When buying a used car, there are a lot of things that can end up costing you money to fix, but one of the easiest to check and most detrimental to your safety is actually the brakes. Learning how to check the brake pads on a used car might just be one of the most important things about a car you ever do, and we have the simple tips you need to do it. After all, there’s no telling what condition a used car is without a professional opinion, but safety isn’t something that can be sacrificed to ignorance.
Listen to the Brake Pads
Firstly, the easiest thing to do is to listen out for the sound of worn brakes. Brakes are generally designed so that when they are wearing thin, they will produce an easily recognisable sound that tells you it’s time to change. It’s your safety on the line after all, so it’s always worth checking out noises that just don’t sound quite right. This isn’t the same on every car however as some may have electrical systems or sensors to tell you about brake health, but others will instead have nothing at all.
The reason behind the noises here actually comes from specifically placed materials within the brake pad itself. By adding sheets of metal in the right place, it’s possible to create this noise as the callipers are applied to the breaks, all with the sole purpose of letting you know that something’s wrong. If the sheets aren’t present, you still might be able to hear grinding, scraping, or other unfamiliar sounds.
Stopping Distance / Required PRessure
The next key area to check when looking into the condition of the brakes on any used car is by actually trying them out. It sounds obvious of course, but every car is different with how they perform with their brakes.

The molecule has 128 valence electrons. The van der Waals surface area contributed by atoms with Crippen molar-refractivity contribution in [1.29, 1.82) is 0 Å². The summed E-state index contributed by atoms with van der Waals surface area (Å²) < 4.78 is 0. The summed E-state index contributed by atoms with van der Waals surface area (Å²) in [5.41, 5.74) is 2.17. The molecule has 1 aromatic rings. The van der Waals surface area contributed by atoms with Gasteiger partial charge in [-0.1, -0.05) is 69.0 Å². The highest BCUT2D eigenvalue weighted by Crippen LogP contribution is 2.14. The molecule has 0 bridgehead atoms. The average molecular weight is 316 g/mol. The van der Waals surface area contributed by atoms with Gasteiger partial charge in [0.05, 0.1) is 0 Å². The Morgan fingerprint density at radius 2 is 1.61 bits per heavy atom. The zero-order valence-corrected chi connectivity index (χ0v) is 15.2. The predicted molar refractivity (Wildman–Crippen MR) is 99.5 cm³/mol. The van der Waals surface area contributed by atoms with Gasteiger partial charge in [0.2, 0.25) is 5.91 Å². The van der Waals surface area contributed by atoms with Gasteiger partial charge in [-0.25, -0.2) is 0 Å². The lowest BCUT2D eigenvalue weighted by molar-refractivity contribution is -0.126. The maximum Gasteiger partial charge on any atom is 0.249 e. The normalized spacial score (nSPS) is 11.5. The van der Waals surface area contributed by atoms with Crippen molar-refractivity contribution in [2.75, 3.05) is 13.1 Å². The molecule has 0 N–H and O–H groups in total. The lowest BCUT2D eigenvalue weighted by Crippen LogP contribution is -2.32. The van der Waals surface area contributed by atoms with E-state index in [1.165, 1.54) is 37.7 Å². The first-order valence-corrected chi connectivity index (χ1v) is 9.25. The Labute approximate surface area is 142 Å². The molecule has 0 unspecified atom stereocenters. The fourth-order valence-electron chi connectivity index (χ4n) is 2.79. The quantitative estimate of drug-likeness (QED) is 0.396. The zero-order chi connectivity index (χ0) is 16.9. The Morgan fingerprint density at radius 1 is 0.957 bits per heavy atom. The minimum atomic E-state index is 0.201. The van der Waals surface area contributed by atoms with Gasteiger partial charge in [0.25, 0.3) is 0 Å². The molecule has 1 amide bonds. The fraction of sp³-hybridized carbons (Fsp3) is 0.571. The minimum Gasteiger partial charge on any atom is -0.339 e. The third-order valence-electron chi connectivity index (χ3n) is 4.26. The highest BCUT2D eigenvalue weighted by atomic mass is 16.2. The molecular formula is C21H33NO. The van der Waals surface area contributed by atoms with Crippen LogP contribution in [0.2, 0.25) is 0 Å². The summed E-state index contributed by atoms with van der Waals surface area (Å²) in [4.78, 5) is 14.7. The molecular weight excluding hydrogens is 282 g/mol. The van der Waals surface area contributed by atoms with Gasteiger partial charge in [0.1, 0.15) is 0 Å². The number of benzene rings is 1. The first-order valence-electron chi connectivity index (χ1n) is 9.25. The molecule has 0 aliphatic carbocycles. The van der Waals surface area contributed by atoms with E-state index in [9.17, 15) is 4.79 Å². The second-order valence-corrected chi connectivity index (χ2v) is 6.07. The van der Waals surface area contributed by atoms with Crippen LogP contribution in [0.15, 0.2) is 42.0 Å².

The two main areas to consider when testing out the brakes of a vehicle are the stopping distance, and the required pressure on the brakes. Stopping distance shows you precisely how safe your brakes are when you’ll actually need them before it happens, which is the main thing to get used to whether the brakes are up to scratch or not.
On top of this, of course, you also have the pressure that’s required on the brake pedal to be able to stop, too. Brakes should ideally be very light and responsive so that in case of emergency, it’s easy to get a solid lock. If the brakes don’t feel strong even when nearing the furthest possible point on the pedal, then there is something extremely wrong. The further the brake pedal goes down, the more worn your brakes probably are, as the distance the brakes have to move increases.
As well as relying on the performance of the car as a method of how to check brake pad health, you can also look at the brake pads on the used car externally, too. This is a great way to be able to get a closer inspection of the overall condition and not just the braking system as a whole.
More often than not, the easiest way to do this is if the wheel can’t be taken off (which is in most cases if you’re simply looking at say a dealership). Instead, by using a torch or sunlight if you’re at the right angle, you can see directly through the wheel trim and get a good view of the brakes themselves.
Check for Unbalanced Stopping (veering)
Providing that everything else is acceptable up to this point, it’s likely that the only final area of the brake quality to check is with the balance of the brake pads. Not all brakes wear at the same time after all, and as a result, it’s not too uncommon for brakes to work differently even on the same car. Even this can be a danger and tell you that one is not in great shape.
The easiest way to understand this particular test is with the angle that your car stops. If one brake is better than another, for example, it’s highly likely to see your car veering to one side. One wheel will be stopping more quickly than the other after all, so the car will turn that way if this is the case.
Ultimately, brakes are something not to be taken for granted. Always do everything you can to check their quality before you need to rely on them. At best, you’ll need to pay to replace them, but at worst, it could cause an accident. Brakes have a standard thickness of 10mm, and need to be replaced when they reach around 4mm. Always pay attention to how the brakes feel in the car, how they look, and how they sound too. It all goes a long way in helping you get a better understanding, even if you’re not confident with cars.